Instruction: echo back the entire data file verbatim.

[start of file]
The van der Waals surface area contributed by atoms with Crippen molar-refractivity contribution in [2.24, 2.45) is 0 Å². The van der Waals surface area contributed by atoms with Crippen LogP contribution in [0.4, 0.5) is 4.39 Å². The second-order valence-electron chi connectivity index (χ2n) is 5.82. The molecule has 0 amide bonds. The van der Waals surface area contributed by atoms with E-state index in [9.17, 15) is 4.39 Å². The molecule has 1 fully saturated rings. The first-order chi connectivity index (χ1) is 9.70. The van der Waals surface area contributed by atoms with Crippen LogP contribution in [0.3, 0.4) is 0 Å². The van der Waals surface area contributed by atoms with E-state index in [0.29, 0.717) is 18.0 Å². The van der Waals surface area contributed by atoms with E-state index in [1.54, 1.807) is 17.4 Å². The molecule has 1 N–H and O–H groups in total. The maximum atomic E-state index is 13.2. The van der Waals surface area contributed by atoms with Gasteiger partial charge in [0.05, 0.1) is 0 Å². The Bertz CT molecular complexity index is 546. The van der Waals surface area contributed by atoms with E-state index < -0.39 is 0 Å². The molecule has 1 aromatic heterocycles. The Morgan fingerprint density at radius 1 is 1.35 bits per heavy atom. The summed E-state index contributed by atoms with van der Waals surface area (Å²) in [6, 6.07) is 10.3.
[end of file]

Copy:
The van der Waals surface area contributed by atoms with Crippen molar-refractivity contribution in [2.24, 2.45) is 0 Å². The van der Waals surface area contributed by atoms with Crippen LogP contribution in [0.4, 0.5) is 4.39 Å². The second-order valence-electron chi connectivity index (χ2n) is 5.82. The molecule has 0 amide bonds. The van der Waals surface area contributed by atoms with E-state index in [9.17, 15) is 4.39 Å². The molecule has 1 fully saturated rings. The first-order chi connectivity index (χ1) is 9.70. The van der Waals surface area contributed by atoms with Crippen LogP contribution in [0.3, 0.4) is 0 Å². The van der Waals surface area contributed by atoms with E-state index in [0.29, 0.717) is 18.0 Å². The van der Waals surface area contributed by atoms with E-state index in [1.54, 1.807) is 17.4 Å². The molecule has 1 N–H and O–H groups in total. The maximum atomic E-state index is 13.2. The van der Waals surface area contributed by atoms with Gasteiger partial charge in [0.05, 0.1) is 0 Å². The Bertz CT molecular complexity index is 546. The van der Waals surface area contributed by atoms with E-state index < -0.39 is 0 Å². The molecule has 1 aromatic heterocycles. The Morgan fingerprint density at radius 1 is 1.35 bits per heavy atom. The summed E-state index contributed by atoms with van der Waals surface area (Å²) in [6, 6.07) is 10.3.